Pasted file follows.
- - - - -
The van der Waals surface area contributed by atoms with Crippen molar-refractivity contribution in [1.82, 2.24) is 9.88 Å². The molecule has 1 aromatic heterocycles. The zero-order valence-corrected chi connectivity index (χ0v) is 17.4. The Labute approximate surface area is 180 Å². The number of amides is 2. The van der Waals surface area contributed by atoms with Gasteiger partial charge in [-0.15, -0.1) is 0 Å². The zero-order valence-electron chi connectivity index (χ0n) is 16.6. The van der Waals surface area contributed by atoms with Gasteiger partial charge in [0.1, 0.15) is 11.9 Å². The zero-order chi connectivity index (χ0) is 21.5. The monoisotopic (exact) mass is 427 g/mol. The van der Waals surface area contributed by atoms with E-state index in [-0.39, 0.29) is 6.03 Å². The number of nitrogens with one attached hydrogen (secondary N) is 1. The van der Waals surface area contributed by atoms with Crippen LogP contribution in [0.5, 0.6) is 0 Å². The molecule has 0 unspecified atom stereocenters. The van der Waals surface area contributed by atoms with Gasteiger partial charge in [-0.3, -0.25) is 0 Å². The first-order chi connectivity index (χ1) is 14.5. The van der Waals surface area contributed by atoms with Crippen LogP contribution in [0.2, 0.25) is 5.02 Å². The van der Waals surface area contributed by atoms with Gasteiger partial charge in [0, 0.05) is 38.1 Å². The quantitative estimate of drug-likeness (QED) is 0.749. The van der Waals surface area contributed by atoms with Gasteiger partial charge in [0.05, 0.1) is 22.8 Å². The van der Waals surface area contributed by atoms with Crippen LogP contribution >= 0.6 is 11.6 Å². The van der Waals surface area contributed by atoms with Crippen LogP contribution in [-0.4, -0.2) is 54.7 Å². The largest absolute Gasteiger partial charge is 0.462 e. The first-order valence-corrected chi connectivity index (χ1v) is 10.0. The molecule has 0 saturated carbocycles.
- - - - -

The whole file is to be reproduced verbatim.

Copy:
The van der Waals surface area contributed by atoms with Crippen molar-refractivity contribution in [1.82, 2.24) is 9.88 Å². The molecule has 1 aromatic heterocycles. The zero-order valence-corrected chi connectivity index (χ0v) is 17.4. The Labute approximate surface area is 180 Å². The number of amides is 2. The van der Waals surface area contributed by atoms with Gasteiger partial charge in [-0.15, -0.1) is 0 Å². The zero-order valence-electron chi connectivity index (χ0n) is 16.6. The van der Waals surface area contributed by atoms with Gasteiger partial charge in [0.1, 0.15) is 11.9 Å². The zero-order chi connectivity index (χ0) is 21.5. The monoisotopic (exact) mass is 427 g/mol. The van der Waals surface area contributed by atoms with E-state index in [-0.39, 0.29) is 6.03 Å². The number of nitrogens with one attached hydrogen (secondary N) is 1. The van der Waals surface area contributed by atoms with Crippen LogP contribution in [0.5, 0.6) is 0 Å². The molecule has 0 unspecified atom stereocenters. The van der Waals surface area contributed by atoms with Gasteiger partial charge in [-0.3, -0.25) is 0 Å². The first-order chi connectivity index (χ1) is 14.5. The van der Waals surface area contributed by atoms with Crippen LogP contribution in [0.2, 0.25) is 5.02 Å². The van der Waals surface area contributed by atoms with Gasteiger partial charge in [0, 0.05) is 38.1 Å². The quantitative estimate of drug-likeness (QED) is 0.749. The van der Waals surface area contributed by atoms with Gasteiger partial charge in [0.05, 0.1) is 22.8 Å². The van der Waals surface area contributed by atoms with Crippen LogP contribution >= 0.6 is 11.6 Å². The van der Waals surface area contributed by atoms with Crippen LogP contribution in [-0.4, -0.2) is 54.7 Å². The largest absolute Gasteiger partial charge is 0.462 e. The first-order valence-corrected chi connectivity index (χ1v) is 10.0. The molecule has 0 saturated carbocycles.